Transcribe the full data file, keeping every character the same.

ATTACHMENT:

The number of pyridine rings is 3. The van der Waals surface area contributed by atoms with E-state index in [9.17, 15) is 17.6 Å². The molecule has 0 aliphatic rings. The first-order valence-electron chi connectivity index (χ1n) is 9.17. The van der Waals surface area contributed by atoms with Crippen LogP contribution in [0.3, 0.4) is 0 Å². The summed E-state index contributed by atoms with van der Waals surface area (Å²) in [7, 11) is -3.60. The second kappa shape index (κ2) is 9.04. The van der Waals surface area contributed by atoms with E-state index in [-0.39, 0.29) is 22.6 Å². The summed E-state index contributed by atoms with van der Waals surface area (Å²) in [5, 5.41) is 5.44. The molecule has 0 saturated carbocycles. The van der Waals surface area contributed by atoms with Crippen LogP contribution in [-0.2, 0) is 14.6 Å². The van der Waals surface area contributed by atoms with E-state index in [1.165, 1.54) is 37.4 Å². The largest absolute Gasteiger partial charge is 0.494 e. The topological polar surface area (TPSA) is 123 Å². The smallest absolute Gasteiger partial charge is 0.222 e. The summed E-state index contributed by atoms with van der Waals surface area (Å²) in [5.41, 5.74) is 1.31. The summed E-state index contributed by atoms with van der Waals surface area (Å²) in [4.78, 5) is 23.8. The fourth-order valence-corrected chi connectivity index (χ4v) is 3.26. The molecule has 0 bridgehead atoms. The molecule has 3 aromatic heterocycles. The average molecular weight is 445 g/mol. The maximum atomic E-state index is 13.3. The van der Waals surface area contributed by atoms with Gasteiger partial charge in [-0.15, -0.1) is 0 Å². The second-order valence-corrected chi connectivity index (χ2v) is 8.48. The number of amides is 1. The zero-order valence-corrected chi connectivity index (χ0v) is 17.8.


The number of pyridine rings is 3. The van der Waals surface area contributed by atoms with E-state index in [9.17, 15) is 17.6 Å². The molecule has 0 aliphatic rings. The first-order valence-electron chi connectivity index (χ1n) is 9.17. The van der Waals surface area contributed by atoms with Crippen LogP contribution in [0.3, 0.4) is 0 Å². The summed E-state index contributed by atoms with van der Waals surface area (Å²) in [7, 11) is -3.60. The second kappa shape index (κ2) is 9.04. The van der Waals surface area contributed by atoms with E-state index in [-0.39, 0.29) is 22.6 Å². The summed E-state index contributed by atoms with van der Waals surface area (Å²) in [5, 5.41) is 5.44. The molecule has 0 saturated carbocycles. The van der Waals surface area contributed by atoms with Crippen LogP contribution in [-0.2, 0) is 14.6 Å². The van der Waals surface area contributed by atoms with E-state index in [1.165, 1.54) is 37.4 Å². The largest absolute Gasteiger partial charge is 0.494 e. The topological polar surface area (TPSA) is 123 Å². The smallest absolute Gasteiger partial charge is 0.222 e. The summed E-state index contributed by atoms with van der Waals surface area (Å²) in [5.41, 5.74) is 1.31. The summed E-state index contributed by atoms with van der Waals surface area (Å²) in [4.78, 5) is 23.8. The fourth-order valence-corrected chi connectivity index (χ4v) is 3.26. The molecule has 0 bridgehead atoms. The molecule has 3 aromatic heterocycles. The average molecular weight is 445 g/mol. The maximum atomic E-state index is 13.3. The van der Waals surface area contributed by atoms with Gasteiger partial charge in [-0.15, -0.1) is 0 Å². The second-order valence-corrected chi connectivity index (χ2v) is 8.48. The number of amides is 1. The zero-order valence-corrected chi connectivity index (χ0v) is 17.8.